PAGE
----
Eggs Unchilled & Unwashed: Why Mexico and Europe Do Eggs Smarter than the U.S.

embryo-544192__340For most living in the United States, washed, refrigerated eggs are the norm and are actually considered safer by most people. What if I told you that’s not how most of the world does it? What if I told you that it’s actually safer to leave them unwashed and unchilled?

It’s actually unlawful in Europe to wash eggs and there’s good reason for it.

I live in Mexico and one of the first things I noticed at the grocery stores here is that they do not refrigerate the eggs. They’re sold on a shelf with dry goods generally, like sugar or canned milk products. There are many options from tiny spotted ones to big brown ones, but they’re unwashed and unchilled.

There’s much less regulation on the egg industry here, even though factory farming exists here as well. The eggs I buy from Walmart are unwashed and unchilled, coming in irregular shapes and sizes with little bits of feather here and there. This is the norm here and it’s the better way to do things.

710dl3W915L._SY500_ Get a Whiskware Egg Mixer with BlenderBall Wire Whisk on Amazon!

The FDA cites that eggs need to be sterilized and chilled to reduce the chance of salmonella making its way into the eggs. Many sources online will tell you that it actually has to do with the way factory farming is done in the states.

Though it has less to do with the factory farming itself, but more with how they go about it. Europe has placed an emphasis on producing cleaner eggs that just do not need to be washed, whereas American chicken factory farms are known for being filthy at best.

Much of the world is very similar to Mexico and Europe in that their eggs are not refrigerated either. With the way they farm and process eggs, they really don’t have issues with sickness related to the eggs, certainly not anymore than in the states.

After living in Mexico for more than a year, I can say the eggs are not lower quality and they’re actually much cheaper and higher quality. There’s something charming about opening a dozen of store-bought eggs to find a feather stuck to one or even a spot of mud, in my opinion.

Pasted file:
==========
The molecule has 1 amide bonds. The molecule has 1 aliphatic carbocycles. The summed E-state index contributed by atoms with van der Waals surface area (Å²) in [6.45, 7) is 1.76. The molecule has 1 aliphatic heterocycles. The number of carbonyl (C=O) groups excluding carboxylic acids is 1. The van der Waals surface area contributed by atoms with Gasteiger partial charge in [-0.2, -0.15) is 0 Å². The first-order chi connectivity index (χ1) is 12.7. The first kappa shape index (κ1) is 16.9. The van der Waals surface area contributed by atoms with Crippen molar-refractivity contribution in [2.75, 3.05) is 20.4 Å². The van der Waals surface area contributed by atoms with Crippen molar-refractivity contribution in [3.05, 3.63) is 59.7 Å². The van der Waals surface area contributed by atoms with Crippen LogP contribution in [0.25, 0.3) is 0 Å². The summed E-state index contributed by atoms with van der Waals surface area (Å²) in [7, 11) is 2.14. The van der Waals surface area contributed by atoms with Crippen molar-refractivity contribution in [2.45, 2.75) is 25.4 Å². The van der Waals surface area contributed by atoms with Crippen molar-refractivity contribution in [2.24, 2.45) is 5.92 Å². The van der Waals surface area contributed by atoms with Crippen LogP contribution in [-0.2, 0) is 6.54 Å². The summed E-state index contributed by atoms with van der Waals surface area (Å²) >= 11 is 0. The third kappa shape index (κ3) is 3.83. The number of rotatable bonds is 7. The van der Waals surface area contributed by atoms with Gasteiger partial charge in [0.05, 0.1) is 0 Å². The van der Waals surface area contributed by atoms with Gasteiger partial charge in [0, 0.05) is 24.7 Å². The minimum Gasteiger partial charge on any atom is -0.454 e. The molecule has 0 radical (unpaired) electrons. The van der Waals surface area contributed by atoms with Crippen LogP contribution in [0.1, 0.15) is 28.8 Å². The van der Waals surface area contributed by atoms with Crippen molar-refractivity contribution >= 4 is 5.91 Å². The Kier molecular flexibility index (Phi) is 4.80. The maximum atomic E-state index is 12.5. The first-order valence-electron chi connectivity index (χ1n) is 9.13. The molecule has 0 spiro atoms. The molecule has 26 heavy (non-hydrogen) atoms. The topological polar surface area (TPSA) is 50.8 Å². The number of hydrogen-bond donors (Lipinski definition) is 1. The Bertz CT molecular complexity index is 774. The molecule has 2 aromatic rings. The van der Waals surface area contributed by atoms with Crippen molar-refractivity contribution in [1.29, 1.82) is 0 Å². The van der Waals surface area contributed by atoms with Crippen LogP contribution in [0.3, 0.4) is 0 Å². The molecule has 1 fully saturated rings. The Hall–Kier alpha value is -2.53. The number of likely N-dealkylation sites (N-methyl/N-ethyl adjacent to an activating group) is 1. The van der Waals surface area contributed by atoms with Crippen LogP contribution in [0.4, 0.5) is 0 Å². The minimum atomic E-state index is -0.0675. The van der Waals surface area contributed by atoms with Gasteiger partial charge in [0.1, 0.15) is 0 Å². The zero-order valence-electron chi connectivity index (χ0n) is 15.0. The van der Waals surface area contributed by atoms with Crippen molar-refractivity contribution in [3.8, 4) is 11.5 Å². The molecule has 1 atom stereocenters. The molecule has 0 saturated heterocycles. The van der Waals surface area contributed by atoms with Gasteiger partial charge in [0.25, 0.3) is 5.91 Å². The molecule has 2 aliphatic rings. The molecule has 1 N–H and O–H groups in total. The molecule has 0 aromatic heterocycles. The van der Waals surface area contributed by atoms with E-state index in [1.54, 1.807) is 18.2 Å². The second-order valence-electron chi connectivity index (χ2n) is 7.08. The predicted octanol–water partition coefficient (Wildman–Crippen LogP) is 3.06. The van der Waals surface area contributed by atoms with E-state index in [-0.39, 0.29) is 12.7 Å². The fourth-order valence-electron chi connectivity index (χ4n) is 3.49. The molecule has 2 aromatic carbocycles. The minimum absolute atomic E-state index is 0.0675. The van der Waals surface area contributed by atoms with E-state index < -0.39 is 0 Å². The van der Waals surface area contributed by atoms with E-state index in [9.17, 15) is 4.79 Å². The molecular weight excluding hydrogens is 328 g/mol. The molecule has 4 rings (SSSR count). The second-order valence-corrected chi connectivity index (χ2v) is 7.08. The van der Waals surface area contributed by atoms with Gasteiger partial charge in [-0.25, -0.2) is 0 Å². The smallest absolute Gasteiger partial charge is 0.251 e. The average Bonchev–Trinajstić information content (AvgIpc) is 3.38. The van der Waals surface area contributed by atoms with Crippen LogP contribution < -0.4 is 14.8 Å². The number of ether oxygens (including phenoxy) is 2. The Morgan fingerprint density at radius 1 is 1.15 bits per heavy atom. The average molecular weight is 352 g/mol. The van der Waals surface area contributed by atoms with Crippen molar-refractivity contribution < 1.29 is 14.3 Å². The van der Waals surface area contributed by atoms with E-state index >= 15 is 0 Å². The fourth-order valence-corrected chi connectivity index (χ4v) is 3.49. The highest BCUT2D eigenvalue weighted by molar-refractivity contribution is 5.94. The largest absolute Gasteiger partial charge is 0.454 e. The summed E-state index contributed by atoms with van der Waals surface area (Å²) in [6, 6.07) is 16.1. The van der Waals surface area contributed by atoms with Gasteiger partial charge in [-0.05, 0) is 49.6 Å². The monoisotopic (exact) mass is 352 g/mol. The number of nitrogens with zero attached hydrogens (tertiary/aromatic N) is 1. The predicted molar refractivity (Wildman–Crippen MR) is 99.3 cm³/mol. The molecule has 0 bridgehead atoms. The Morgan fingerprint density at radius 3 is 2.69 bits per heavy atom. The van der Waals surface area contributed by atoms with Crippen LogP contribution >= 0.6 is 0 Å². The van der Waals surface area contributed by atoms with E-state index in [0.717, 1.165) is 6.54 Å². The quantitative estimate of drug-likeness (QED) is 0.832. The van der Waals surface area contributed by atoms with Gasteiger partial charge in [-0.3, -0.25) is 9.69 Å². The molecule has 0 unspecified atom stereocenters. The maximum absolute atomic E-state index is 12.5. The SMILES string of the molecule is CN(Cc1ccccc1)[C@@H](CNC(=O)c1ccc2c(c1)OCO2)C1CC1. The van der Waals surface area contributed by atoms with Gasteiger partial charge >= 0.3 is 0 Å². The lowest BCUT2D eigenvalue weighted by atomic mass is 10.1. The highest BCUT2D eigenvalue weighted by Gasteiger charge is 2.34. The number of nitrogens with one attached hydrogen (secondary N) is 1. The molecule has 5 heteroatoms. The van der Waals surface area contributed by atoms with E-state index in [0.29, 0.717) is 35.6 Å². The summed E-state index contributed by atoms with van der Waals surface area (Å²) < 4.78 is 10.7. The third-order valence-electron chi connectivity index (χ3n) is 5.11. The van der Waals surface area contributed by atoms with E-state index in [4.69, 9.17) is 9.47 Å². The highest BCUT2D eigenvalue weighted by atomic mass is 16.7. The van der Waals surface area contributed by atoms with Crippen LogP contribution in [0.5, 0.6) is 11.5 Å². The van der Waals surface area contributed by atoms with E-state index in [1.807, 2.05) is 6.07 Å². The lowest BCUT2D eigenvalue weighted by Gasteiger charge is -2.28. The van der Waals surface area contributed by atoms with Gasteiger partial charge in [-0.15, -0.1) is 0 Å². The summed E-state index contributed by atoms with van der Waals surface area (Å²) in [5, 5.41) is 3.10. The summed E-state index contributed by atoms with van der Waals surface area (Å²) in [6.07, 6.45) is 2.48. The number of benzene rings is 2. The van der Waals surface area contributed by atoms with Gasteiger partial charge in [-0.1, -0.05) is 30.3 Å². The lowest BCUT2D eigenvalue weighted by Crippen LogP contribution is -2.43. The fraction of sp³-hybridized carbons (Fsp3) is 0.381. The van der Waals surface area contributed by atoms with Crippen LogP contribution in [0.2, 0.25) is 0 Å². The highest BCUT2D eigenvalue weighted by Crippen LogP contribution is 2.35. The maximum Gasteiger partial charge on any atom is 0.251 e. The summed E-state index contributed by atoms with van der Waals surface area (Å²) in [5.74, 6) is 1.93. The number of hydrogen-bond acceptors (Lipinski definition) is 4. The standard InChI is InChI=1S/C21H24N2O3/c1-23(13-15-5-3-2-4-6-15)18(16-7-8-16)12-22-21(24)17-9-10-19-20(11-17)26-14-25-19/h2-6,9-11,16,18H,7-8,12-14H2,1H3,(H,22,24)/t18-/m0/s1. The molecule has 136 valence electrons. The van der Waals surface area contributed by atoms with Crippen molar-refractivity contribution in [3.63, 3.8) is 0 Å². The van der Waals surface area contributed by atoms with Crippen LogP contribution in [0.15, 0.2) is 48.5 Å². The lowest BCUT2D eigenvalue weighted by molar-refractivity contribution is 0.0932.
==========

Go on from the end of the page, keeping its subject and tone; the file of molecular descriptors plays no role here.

For those living in the states, don’t go pulling the eggs out of your refrigerator. Doing that could actually cause problems and make it so you actually get sick. With the cuticle washed off and the egg shocked back to room temperature, it’s easy for bacteria to move through the porous shell.


Luckily, you’ve got options for solutions to this problem:

Find a farmer that doesn’t wash or chill their eggs, and keep them that way once they’re home. Get some chickens and produce your own, keeping them unwashed and unchilled. Or you could move to a place like Mexico, where keeping eggs au natural is the normal way to do things. Regardless of how you handle it, what’s important is that you are aware of the situation. Eggs are not meant to be washed or chilled before storage! If you buy them chilled they need to remain that way, the only way is to find an alternate source.

Thanks for reading and supporting us, until next time!


  1. Ambrosia
    • Sophia
      • Lynda Craig
    • Martin Jackson
      • Cat Bleish
        • Ambrosia
  2. Tony horn
    • Sophia
    • Ingrid
    • Flobear
    • Jeff
      • indigowulf
      • Juan
      • Margaret
        • Amy
          • len
      • Sam
    • jay way
    • Shelly
  3. Ken
    • Cat Bleish
    • Alek
    • Bernice W.
  4. Charlene West
    • Donny
  5. Sami Winners
    • Bernice W.
    • Sherri Vavricka
  6. Jodie
    • Lauren
  7. Joe
    • Bernice W.
  8. BD
    • indigowulf
  9. Ethan
    • Teresa F
    • indigowulf
  10. Carolyne Feldman
  11. Shelley
  12. Christina Magdalene
    • Cat Bleish
    • Gina
    • Nanci
  13. John
  14. VN
  15. JamminginVA
  16. Skippysmom
  17. Valerie
  18. Charlie Van Riper
  19. Kathy
  20. Becky
  21. Barbara Benware
  22. Tammi Say
  23. Sarah
  24. Deborah
  25. Michi
  26. Sven Moller
  27. Gary
    • Sally
  28. Lauren
  29. Bducic
  30. Marty Quaid
  31. Harold Lipscomb
  32. Sam
  33. Karen Maki
  34. Chris Cornelius
  35. renai
  36. Amanda

Add Comment

This site uses Akismet to reduce spam. Learn how your comment data is processed.